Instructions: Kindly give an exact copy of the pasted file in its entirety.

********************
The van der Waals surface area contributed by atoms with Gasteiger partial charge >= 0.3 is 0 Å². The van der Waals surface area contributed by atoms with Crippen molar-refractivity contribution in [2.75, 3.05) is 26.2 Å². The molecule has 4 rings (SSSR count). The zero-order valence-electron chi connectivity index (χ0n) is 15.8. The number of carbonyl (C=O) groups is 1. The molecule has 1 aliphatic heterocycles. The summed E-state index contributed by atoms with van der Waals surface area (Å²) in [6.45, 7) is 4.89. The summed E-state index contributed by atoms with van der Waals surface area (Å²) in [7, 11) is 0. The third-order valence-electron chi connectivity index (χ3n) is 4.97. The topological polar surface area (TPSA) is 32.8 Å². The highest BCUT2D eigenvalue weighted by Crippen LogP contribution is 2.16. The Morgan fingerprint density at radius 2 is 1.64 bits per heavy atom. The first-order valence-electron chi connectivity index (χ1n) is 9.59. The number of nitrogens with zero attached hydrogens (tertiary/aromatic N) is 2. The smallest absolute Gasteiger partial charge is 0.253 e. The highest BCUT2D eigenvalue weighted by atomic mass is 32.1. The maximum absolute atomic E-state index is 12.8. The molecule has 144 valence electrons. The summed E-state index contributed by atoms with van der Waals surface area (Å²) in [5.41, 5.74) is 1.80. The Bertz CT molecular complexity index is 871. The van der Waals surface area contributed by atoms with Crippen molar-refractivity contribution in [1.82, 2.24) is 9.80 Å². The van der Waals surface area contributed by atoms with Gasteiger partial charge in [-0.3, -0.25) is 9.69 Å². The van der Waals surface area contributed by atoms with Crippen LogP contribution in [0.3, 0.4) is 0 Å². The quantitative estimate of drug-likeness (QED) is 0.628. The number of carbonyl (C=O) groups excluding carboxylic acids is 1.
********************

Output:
The van der Waals surface area contributed by atoms with Gasteiger partial charge >= 0.3 is 0 Å². The van der Waals surface area contributed by atoms with Crippen molar-refractivity contribution in [2.75, 3.05) is 26.2 Å². The molecule has 4 rings (SSSR count). The zero-order valence-electron chi connectivity index (χ0n) is 15.8. The number of carbonyl (C=O) groups is 1. The molecule has 1 aliphatic heterocycles. The summed E-state index contributed by atoms with van der Waals surface area (Å²) in [6.45, 7) is 4.89. The summed E-state index contributed by atoms with van der Waals surface area (Å²) in [7, 11) is 0. The third-order valence-electron chi connectivity index (χ3n) is 4.97. The topological polar surface area (TPSA) is 32.8 Å². The highest BCUT2D eigenvalue weighted by Crippen LogP contribution is 2.16. The Morgan fingerprint density at radius 2 is 1.64 bits per heavy atom. The first-order valence-electron chi connectivity index (χ1n) is 9.59. The number of nitrogens with zero attached hydrogens (tertiary/aromatic N) is 2. The smallest absolute Gasteiger partial charge is 0.253 e. The highest BCUT2D eigenvalue weighted by atomic mass is 32.1. The maximum absolute atomic E-state index is 12.8. The molecule has 144 valence electrons. The summed E-state index contributed by atoms with van der Waals surface area (Å²) in [5.41, 5.74) is 1.80. The Bertz CT molecular complexity index is 871. The van der Waals surface area contributed by atoms with Crippen molar-refractivity contribution in [1.82, 2.24) is 9.80 Å². The van der Waals surface area contributed by atoms with Gasteiger partial charge in [-0.3, -0.25) is 9.69 Å². The van der Waals surface area contributed by atoms with Crippen LogP contribution in [0.3, 0.4) is 0 Å². The quantitative estimate of drug-likeness (QED) is 0.628. The number of carbonyl (C=O) groups excluding carboxylic acids is 1.